SC Lawyer, Jan. 2004, #5. To court or not to court: guardianship/conservatorship or durable power of attorney.

AuthorBy Franchelle C. Millender

South Carolina Lawyer

2004.

SC Lawyer, Jan. 2004, #5.

To court or not to court: guardianship/conservatorship or durable power of attorney

South Carolina LawyerJanuary 2004 To court or not to court: guardianship/conservatorship or durable power of attorneyBy Franchelle C. MillenderBecause of the public interest in protecting personal freedom, it is generally thought that less invasive methods of assisting a person with decision-making are preferable to court action. While clients are competent, they can make choices about how they want their affairs handled in the event that they become unable to make decisions regarding their person or their property. These choices may include executing a durable power of attorney for property, executing a health care power of attorney, establishing joint accounts and creating a trust.

When a person is clearly not competent and has not made advance decisions, the options are limited to a court-ordered guardianship and/or conservatorship. Unfortunately, not all clients are clearly competent or clearly incompetent, and, thus, the choices are less clear.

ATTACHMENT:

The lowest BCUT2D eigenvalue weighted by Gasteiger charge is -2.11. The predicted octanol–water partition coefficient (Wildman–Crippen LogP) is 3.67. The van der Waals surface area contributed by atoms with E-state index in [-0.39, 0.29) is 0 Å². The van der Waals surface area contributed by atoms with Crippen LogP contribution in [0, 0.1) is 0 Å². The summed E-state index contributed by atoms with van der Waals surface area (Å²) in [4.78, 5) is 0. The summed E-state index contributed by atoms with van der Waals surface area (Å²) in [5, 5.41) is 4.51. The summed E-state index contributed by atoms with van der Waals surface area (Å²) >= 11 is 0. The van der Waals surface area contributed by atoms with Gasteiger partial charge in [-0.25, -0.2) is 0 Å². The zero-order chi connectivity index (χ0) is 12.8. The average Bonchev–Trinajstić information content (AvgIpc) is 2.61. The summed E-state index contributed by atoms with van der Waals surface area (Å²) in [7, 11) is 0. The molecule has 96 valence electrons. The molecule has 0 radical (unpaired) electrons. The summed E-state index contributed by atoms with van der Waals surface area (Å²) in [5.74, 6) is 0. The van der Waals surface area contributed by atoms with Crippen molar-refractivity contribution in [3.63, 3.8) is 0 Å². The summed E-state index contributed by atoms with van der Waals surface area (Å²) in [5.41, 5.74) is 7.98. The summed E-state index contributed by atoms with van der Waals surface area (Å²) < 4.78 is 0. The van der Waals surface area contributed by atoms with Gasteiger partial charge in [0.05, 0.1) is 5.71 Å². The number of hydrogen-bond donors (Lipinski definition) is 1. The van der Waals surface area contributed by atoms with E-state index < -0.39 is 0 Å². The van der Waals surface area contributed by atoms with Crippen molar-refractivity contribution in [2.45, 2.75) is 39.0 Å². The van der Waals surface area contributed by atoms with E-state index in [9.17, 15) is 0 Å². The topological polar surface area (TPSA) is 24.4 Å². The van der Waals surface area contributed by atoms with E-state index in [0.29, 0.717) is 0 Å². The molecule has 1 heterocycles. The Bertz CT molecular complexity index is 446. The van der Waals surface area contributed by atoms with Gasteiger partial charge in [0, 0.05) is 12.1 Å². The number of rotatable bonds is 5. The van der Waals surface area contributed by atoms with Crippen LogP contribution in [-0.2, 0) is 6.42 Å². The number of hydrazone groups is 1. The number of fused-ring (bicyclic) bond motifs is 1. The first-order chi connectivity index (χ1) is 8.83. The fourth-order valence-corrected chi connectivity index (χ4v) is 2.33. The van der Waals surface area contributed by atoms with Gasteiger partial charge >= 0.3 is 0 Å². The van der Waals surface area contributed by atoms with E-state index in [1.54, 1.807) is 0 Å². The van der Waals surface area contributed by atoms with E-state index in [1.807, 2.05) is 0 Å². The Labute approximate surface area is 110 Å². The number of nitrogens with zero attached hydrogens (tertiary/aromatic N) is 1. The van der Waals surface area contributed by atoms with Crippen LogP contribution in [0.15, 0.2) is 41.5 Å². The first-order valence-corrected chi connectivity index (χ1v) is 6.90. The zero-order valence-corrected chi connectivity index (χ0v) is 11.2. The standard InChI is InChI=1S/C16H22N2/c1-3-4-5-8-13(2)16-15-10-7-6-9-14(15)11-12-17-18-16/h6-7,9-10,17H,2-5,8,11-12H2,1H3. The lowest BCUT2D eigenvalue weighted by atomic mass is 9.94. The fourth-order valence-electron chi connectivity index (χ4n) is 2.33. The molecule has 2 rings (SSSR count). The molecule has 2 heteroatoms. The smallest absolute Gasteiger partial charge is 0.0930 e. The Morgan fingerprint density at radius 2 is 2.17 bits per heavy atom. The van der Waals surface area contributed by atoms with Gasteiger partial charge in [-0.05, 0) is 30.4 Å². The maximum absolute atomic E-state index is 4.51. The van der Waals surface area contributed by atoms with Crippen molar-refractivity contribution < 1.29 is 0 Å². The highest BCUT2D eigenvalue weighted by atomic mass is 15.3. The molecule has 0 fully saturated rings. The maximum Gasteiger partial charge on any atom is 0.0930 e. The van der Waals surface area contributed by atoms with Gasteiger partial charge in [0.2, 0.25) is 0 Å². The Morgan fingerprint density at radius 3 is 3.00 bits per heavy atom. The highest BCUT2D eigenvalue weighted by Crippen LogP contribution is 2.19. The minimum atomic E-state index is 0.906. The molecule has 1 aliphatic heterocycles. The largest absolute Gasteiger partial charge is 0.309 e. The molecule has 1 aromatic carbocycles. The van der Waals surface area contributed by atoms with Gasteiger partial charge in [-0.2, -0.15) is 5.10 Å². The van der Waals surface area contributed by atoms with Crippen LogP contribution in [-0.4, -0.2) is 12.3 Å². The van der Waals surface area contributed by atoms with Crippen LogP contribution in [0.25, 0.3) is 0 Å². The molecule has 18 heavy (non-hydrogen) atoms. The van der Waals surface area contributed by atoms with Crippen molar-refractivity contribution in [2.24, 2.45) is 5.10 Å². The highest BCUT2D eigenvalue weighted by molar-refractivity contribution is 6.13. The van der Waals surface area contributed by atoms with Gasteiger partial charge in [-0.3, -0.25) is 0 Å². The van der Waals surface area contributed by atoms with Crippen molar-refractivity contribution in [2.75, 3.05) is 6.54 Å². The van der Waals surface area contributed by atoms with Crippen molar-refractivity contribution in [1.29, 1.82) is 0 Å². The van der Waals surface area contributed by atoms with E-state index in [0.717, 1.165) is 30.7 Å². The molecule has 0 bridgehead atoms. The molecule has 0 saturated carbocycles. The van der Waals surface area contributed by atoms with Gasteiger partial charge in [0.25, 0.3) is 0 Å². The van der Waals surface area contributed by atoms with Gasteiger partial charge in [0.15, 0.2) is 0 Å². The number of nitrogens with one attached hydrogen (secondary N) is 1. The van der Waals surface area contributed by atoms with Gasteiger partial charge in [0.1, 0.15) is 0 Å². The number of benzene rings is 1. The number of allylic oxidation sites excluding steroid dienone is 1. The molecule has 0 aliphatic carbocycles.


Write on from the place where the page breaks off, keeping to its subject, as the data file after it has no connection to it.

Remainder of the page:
One of the most difficult decisions a lawyer must make is whether a client or potential client is competent. To further complicate matters, the lawyer must also decide whether the person has the degree of competency necessary to carry out a particular act. Most lawyers are at least moderately comfortable with the standard of capacity to make a will, but it is more difficult to determine capacity to execute a durable power of attorney.

A durable power of attorney is a document wherein the principal names an agent to act on the principal's behalf even if the principal becomes mentally incompetent. The principal can give very limited or very broad authority to the agent to make decisions regarding the principal's assets and can also give the agent authority to make health care decisions on behalf of the principal.

South Carolina Code § 62-5-501 authorizes the creation of a durable power of attorney. "Durable" means that the agency relationship and authority to act continue even if the principal becomes incapacitated. The statute requires language evidencing an intent that the authority of the agent is intended to continue even though the principal is physically disabled or mentally incompetent.

South Carolina Code § 62-5-504, adopted in 1992, created a Statutory Health Care...

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